Remote Isla Amantaní, population 4000, is a few kilometers north of the smaller Isla Taquile. Almost all trips to Amantaní involve an overnight stay with islanders. Guests help cook on open fires in dirt-floored kitchens. Witnessing the different aspects of rural life can create engaging and memorable experiences.
The island is very quiet (no dogs allowed), boasts great views and has no roads or vehicles. Several hills are topped by ruins, among the highest and best-known of which are Pachamama (Mother Earth) and Pachatata (Father Earth). These date to the Tiwanaku culture, a largely Bolivian culture that appeared around Lake Titicaca and expanded rapidly between 200 BC and AD 1000.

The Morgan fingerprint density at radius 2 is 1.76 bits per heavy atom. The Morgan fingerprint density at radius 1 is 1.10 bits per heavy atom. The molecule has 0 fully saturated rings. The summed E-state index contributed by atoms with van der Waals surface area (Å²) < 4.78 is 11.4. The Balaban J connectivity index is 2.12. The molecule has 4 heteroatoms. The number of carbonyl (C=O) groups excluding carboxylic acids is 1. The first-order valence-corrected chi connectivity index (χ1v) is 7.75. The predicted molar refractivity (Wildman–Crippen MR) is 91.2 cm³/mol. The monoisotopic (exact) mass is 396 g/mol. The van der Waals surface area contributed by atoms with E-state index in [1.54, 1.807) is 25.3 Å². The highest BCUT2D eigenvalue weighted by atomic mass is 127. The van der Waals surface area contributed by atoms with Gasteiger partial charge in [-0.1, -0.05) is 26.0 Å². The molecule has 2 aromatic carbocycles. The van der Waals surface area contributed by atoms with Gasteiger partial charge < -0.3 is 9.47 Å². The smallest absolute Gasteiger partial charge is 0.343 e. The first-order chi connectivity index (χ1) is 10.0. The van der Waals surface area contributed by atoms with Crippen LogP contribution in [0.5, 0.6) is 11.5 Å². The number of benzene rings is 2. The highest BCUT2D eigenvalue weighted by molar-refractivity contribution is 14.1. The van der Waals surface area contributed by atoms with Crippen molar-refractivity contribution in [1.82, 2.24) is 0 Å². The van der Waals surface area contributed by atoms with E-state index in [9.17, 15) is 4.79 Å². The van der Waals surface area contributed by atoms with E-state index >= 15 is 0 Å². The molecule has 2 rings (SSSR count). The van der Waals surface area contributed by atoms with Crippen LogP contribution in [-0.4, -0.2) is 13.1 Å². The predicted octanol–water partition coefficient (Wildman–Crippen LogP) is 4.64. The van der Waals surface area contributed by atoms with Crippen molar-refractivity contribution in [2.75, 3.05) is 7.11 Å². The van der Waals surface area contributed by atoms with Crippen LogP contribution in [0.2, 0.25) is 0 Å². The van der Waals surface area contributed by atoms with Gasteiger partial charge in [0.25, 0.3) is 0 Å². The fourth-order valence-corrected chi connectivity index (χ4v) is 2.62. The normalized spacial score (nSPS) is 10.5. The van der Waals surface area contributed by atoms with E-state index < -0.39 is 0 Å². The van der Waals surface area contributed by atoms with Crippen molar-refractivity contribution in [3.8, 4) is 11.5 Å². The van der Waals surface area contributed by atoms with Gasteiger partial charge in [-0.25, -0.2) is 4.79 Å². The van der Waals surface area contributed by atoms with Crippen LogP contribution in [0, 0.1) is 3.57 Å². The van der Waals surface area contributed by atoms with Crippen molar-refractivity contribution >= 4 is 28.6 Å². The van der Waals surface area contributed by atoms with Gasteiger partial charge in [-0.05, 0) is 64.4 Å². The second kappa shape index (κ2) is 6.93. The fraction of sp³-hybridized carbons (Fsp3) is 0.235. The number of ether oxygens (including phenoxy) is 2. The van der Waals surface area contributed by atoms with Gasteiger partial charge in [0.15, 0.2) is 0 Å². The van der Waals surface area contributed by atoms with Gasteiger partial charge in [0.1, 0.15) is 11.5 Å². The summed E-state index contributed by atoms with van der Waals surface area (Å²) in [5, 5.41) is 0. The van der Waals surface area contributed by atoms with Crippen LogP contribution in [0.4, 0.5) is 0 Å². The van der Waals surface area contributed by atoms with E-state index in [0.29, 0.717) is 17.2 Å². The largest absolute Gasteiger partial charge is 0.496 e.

As with Taquile, the islanders speak Quechua, but their culture is more heavily influenced by the Aymara.